More than three months after an inquiry commission in Myanmar ruled that the controversial China-backed Letpadaung copper mine be allowed to continue despite widespread objections, operations at the facility remain suspended with protesting villagers refusing to accept compensation offers.
The Chinese Wanbao mining company, which owns the Sagaing region mine in a joint venture with a Myanmar military-owned company, says it has raised the compensation and improved infrastructure efforts in line with recommendations by the commission that was led by opposition leader Aung San Suu Kyi.
But Khin San Hlaing, a lawmaker from Aung San Suu Kyi’s National League for Democracy in Sagaing and a member of the inquiry commission, said many of the guidelines have not yet been implemented and Wanbao’s actions still lack transparency.
“So far, we have seen that the company is still working without transparency and it hasn’t done anything according to the commission’s suggestions yet,” she told RFA’s Myanmar Service.
“The company shouldn’t resume the project before the commission’s suggestions are implemented,” she said.
Operations at the mine have been suspended since November, when a brutal crackdown on protests against the mine prompted the government to set up the commission to look into the project’s viability.
The committee recommended in March that the project should be allowed to move ahead despite conceding that it brought only “slight" benefits to the nation.
Since then, villagers who are mostly farmers have staged regular protest against the mine, complaining that the compensation was not enough and calling for a complete halt to the project.
On Tuesday, 300 people staged protests in the area to highlight their disappointment with the compensation and the project which they say has also caused various environmental problems.
Some 15 protesters—both local residents and activists from Yangon—are wanted by the authorities over demonstrations against the mine in recent months, while three are imprisoned over their actions in the protests.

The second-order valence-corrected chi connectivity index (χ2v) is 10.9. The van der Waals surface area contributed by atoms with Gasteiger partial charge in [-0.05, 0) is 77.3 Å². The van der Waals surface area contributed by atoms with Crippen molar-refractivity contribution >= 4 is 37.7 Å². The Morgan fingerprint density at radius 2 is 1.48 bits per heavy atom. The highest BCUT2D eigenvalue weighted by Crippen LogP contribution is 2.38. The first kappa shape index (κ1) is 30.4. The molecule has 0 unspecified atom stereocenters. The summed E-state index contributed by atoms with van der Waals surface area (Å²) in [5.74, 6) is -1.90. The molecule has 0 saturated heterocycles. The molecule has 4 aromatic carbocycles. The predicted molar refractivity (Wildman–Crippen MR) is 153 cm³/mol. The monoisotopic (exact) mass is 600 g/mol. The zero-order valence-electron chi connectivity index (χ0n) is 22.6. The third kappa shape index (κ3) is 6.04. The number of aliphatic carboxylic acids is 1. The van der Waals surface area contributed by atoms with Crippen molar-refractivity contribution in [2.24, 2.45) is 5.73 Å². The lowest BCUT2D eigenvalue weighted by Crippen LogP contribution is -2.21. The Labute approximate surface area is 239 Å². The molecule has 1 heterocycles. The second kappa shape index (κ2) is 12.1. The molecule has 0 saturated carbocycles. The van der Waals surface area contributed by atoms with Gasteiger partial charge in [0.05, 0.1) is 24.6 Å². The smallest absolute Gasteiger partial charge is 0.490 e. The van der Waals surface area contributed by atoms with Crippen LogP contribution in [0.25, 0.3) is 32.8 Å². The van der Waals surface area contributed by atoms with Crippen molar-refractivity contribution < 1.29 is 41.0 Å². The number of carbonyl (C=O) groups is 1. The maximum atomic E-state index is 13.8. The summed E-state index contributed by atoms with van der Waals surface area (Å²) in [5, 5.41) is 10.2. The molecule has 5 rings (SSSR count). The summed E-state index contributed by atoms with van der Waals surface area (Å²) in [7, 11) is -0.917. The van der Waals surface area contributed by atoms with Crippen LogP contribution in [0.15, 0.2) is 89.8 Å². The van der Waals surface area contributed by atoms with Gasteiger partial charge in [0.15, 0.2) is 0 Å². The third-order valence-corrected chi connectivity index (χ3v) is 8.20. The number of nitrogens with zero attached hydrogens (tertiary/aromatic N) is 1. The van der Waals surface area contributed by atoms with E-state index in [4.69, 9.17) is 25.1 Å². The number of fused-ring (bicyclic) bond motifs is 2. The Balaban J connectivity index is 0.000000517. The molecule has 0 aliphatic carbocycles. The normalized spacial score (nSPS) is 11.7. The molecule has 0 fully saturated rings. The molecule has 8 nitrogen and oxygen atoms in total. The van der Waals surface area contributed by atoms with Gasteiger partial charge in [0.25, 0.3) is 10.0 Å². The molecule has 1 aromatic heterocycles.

Promises not yet materialized
Last week, China’s state-run China Daily newspaper reported that Wanbao officials were “cautiously optimistic” operations at the mine would “soon be back on track,” after the company pumped millions of dollars into infrastructure projects in the area.
Wanbao has spent U.S. $5 million in compensation for villagers' land and another U.S. $6 million in building new houses and relocating temples, the paper said.
But Khin San Hlaing said local residents had complained community infrastructure projects promised by Wanbao have not yet materialized.
“The school is not built and the company officials have said they can’t do it because they don’t have a budget for it,” she said.
Promises to build a hospital in Kangone, a large village near the mine, had so far fallen through, she said.
“They laid the foundation, but they said it is not the right location for a hospital and they stopped building it, saying they will be moving it elsewhere. Since then, they haven’t done anything yet.”
The committee charged with implementing the inquiry commission’s recommendations is still working on giving compensation to farmers for their land, she said.
Most of the protesters say they are refusing to take the payments, about U.S. $1,000 per [1,000,000 kyat] household, because it’s insufficient and they would rather see a complete halt to the project.
“We can’t accept their compensation because it is just 1,000,000 kyat,” local resident May Net from We Hmay village near the mine said at Tuesday’s protest.
The mine has not created jobs for local residents, according to Khin San Hlaing, as recommended by the commission.
Villagers have said that they do not want pollution from the mine to destroy the area and that authorities have confiscated some 8,000 acres (3,000 hectares) of farmland from 26 villages to make way for the mine.
Reported by Khin Khin Ei and Yadanar Oo for RFA’s Myanmar Service. Translated by Khet Mar. Written in English by Rachel Vandenbrink.